bounce

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bounce

the bounce Australian Rules football the start of play at the beginning of each quarter or after a goal

bounce

i. A term used in or before air combat when an aircraft is attacked by surprise or caught unguarded. To bounce means to catch enemy aircraft unaware.
ii. While landing, to get airborne momentarily after touchdown.

bounce

(1)
(Perhaps by analogy to a bouncing check) An electronic mail message that is undeliverable and returns an error notification (a "bounce message") to the sender is said to "bounce".

bounce

(2)
To play volleyball. The now-demolished D. C. Power Lab building used by the Stanford AI Lab in the 1970s had a volleyball court on the front lawn. From 5 PM to 7 PM was the scheduled maintenance time for the computer, so every afternoon at 5 would come over the intercom the cry: "Now hear this: bounce, bounce!", followed by Brian McCune loudly bouncing a volleyball on the floor outside the offices of known volleyballers.

bounce

(3)
To engage in sexual intercourse; probably from the expression "bouncing the mattress", but influenced by Roo's psychosexually loaded "Try bouncing me, Tigger!" from the "Winnie-the-Pooh" books.

Compare boink.

bounce

(4)
To casually reboot a system in order to clear up a transient problem. Reported primarily among VMS users.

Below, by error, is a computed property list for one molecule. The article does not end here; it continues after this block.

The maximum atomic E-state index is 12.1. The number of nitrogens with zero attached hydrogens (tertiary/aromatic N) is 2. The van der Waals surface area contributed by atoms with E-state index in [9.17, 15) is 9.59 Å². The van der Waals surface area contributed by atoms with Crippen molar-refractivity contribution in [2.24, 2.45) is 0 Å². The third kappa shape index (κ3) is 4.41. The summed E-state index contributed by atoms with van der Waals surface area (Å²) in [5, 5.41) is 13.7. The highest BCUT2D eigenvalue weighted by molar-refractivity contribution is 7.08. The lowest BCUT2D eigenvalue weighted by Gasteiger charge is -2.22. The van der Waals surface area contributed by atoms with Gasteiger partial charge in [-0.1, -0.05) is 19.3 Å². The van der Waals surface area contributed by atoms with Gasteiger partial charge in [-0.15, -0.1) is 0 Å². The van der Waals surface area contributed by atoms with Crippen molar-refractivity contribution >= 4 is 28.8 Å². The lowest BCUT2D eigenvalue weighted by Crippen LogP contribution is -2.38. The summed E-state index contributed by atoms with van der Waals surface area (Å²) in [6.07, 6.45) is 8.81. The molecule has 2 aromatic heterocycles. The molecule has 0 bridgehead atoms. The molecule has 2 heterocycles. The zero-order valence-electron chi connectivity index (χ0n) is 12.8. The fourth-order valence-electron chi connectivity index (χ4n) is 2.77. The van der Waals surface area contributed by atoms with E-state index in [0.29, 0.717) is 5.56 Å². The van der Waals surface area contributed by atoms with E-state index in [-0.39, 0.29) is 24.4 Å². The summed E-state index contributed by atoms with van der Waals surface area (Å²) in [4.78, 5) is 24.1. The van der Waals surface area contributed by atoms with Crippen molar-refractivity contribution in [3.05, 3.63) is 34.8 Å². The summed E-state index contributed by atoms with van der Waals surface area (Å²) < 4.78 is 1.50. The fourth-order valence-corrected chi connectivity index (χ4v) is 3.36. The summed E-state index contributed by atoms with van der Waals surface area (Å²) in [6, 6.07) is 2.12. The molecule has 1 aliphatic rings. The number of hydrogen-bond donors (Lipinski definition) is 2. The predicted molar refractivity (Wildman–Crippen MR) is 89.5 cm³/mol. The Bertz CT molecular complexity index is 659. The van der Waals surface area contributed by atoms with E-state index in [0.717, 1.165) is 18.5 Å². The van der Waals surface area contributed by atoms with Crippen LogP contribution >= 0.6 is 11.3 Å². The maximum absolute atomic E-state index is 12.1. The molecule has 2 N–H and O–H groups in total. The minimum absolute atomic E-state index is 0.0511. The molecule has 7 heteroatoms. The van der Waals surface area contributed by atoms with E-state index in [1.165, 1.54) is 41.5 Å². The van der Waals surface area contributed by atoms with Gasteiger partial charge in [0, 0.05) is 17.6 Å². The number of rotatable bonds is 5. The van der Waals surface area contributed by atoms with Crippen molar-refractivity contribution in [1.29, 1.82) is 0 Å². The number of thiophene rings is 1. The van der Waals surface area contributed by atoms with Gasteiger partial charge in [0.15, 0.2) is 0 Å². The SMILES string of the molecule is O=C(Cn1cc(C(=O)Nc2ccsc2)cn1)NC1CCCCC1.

bounce

(5)
(VM/CMS programmers) Automatic warm-start of a computer after an error. "I logged on this morning and found it had bounced 7 times during the night"

bounce

(6)
(IBM) To power cycle a peripheral in order to reset it.
References in periodicals archive ?
This was one of the 9,700 cases of bounced cheques registered at Al Rafa police station this year.
According to Central Bank data, compared to the first quarter of 2015, when the total amount of bounced cheques issued was e1/4598,041, the numbers fell by 38.
The Ordinance, which will amend the Negotiable Instruments Act, will enable filing of cases related to bounced cheques in the place where the cheque was presented for clearance or payment and not the place where it was issued.
During the years 2009-2012, the value and number of bounced checks witnessed a drastic drop at rates of %60 and %63 respectively.
On a yearly basis, the number of bounced checks fell by 27 percent by the end of 2012 compared to the 2011 figures to reach 44,984 cases, according to the SIMAH report.
The process in a bounced cheque goes roughly like this: a customer defaults on a loan or credit card payment, the bank recovery team hounds him and submits his security deposit cheque (which will bounce).
3 : to jump or move up and down <bouncing on a bed> <Her curls bounced as she walked.
She bounced up as I floated down, and the crown of her head met the corner of my eye.
A dispute in professional basketball about a new ball has bounced its way into a physics lab.
His best ones comfortably bounced back over the net onto his own side
These lot put the fun into fund-raising as they bounced along for charity.
But the biggest bounce of the night fell to UCLA's Noelle Quinn, who hit a turn-around 10-footer, that bounced off the rim twice before falling in with 5.